Is this mystery gas tank for soda machines? (and can it be used for welding)

My $2 garage sale mystery purchase.
http://igor.chudov.com/tmp/GasTank/
I suspect that it is a CO2 tank for soda machines.
The red tubing says "Anheuser Busch" something.
It has a CGA-580 adapter (for inert gas).
The gotcha is that the regulator does NOT fit the CGA-580 adaptor. Not sure why that could happen. The regulator's opening for the tube that goes into the tank, is LH threaded.
So... Not sure what I can do with it... Would be nice to have a home soda machine (we do not drink sweet beverages, but would be great to have carbonated water). Alternatively, would be great to use it for some sort of gas for MIG.
Any ideas what this thing is and can it be used for welding gases?
i
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Ignoramus15537 wrote:

Igor, I'm sure you know about Concoa's online specs e.g.
http://www.concoa.com/index.php?pagetype=showRef&id &ref&cgaX0
You can substitute any CGA number for the last 3 digits in that URL and get the reference page. Might help you suss out what's going on.
You probably also know about Richard Kinch's soda water page: http://www.truetex.com/carbonation.htm
Grant
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Your tank *may* not be high pressure. CO2's vapor pressure is around 800 psi and can be used with an 1800 (+-?) psi tank. The argon, C25 tanks are 3000 (+-?) psi. Whatever the real tank numbers are, CO2 can be stored in "lighter" tanks than argon, etc.
Bob
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Thanks. How can I find out for sure? Visit a welding supply store?
i
wrote:

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Ignoramus15537 wrote:

The DOT code specifies max pressure. E.g., I have a CO2 bottle coded ICC-3AA1800 ("ICC" being the predecessor of "DOT"). Bob
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wrote:

Bob, mine is labeled DOT-3AA2015, does it mean that it is good for 2000 PSI?
i
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Ignoramus15537 wrote:

Well, that's the rating, but I don't think that anyone fills to that. Margin of error... or of safety, I suppose. Bob
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A good idea. If it is owned by Busch, Coke, etc, they won't fill it, soyou are wasting time. If all is good, they may exchange it for the bottle you want. I have gone from argon to C02 to Mig mix and not had to buy another tank.
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No, there is no ownership sign on it.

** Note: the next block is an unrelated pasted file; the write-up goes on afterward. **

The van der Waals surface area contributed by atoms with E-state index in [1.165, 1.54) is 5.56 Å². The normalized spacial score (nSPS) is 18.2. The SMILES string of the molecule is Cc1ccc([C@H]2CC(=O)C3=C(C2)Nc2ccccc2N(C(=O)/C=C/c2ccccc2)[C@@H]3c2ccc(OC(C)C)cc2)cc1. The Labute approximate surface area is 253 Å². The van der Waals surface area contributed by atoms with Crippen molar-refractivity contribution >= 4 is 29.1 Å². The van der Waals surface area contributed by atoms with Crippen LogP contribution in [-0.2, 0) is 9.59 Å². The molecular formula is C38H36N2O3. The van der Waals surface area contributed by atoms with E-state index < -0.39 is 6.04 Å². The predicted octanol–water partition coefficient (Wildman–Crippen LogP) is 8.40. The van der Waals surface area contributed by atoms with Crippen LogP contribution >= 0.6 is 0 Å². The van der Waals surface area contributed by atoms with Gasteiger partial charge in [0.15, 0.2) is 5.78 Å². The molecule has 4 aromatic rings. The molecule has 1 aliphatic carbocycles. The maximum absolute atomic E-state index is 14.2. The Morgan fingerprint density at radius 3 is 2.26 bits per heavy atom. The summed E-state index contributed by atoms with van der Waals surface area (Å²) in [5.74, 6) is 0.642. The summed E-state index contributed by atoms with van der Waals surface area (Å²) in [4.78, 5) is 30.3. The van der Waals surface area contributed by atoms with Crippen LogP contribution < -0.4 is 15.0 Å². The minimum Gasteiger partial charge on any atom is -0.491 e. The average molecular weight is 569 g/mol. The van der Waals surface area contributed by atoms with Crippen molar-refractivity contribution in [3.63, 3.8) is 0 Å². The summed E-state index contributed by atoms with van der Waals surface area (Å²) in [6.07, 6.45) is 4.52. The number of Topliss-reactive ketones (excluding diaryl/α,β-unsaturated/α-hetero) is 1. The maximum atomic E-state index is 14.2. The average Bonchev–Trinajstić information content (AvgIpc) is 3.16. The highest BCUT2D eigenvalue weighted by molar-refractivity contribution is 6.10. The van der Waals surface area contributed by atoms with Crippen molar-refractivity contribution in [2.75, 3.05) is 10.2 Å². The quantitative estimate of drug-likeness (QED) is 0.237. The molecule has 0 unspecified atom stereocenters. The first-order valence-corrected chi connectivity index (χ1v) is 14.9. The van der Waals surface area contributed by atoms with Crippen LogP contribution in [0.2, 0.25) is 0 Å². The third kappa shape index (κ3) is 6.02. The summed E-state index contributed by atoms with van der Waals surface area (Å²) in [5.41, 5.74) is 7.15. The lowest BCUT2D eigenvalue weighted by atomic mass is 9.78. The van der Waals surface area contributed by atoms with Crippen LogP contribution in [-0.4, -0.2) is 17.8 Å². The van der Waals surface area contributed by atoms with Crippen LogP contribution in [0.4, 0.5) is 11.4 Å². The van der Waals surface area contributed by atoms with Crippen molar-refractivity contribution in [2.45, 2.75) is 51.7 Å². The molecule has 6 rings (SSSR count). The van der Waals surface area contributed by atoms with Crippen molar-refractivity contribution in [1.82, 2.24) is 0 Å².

Anhauser-Busch is the label on the flexible low pressure hose.

Sounds good... Thanks...
i
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We have had this discussion before where you say 800psi! Why do you keep posting this BS. CO2 pressure is a function of its temperature.
"The pressure will be 1072 PSI at 88F, 650 PSI at 50F, 300 PSI at 0F and 100 PSI at -57F. The CO2 pressure in the cylinder will always be above 1050 PSI when the CO2 temperature is above 88F and the cylinder is full. And it may go even higher with the temperature. CO2 cylinders have a service pressure of 1800 PSI and a test pressure of 3000 PSI".
Let a full CO2 cylinder (or even a full cylinder) sit in the sun for a little while and wait for a few minutes for the burst disk to rupture and release the CO2.
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Diamond Jim wrote:

Oh, for Christ's sake, the precise pressure of CO2 was incidental to the discussion. The discussion was: "I have a tank with CO2 in it, can I use it for welding?". Whatever the friggin' temperature is, you cannot have an 1800 psi CO2 tank refilled with C25.
I said "vapor pressure", everybody knows that means temperature dependent. The default condition (i.e., if not specified otherwise) is room temperature and at room temperature the CO2 vapor pressure is *around* 800psi.
Bob
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Ignoramus15537 wrote:

Anheuser busch hmmm that sounds like BEER to me , Taverns use co 2 to pressurize the lines to keep the beer flowing from the back room.
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wrote:

It's the wrong fitting for straight CO2, they usually use the CGA320 that requires a washer in the fitting. GCA580 is for Argon, Nitrogen, Helium, and probably the CO2/Argon blends.
Even in the military, the tanks are supposed to have a sticker telling what the contents are supposed to be... You can make big trouble hooking up a bottle of AR where you wanted O2, or vice versa.
Note the US GOVT - NON-SHAT markings on the bottle. At least the first time you exchange it into the retail tank pool, have the receipt from the auction handy just in case someone asks.
After it has been hydro tested by a 'civilian' test station and run through the cylinder exchange system, the next person who receives the cylinder as the full exchange shouldn't have any problems.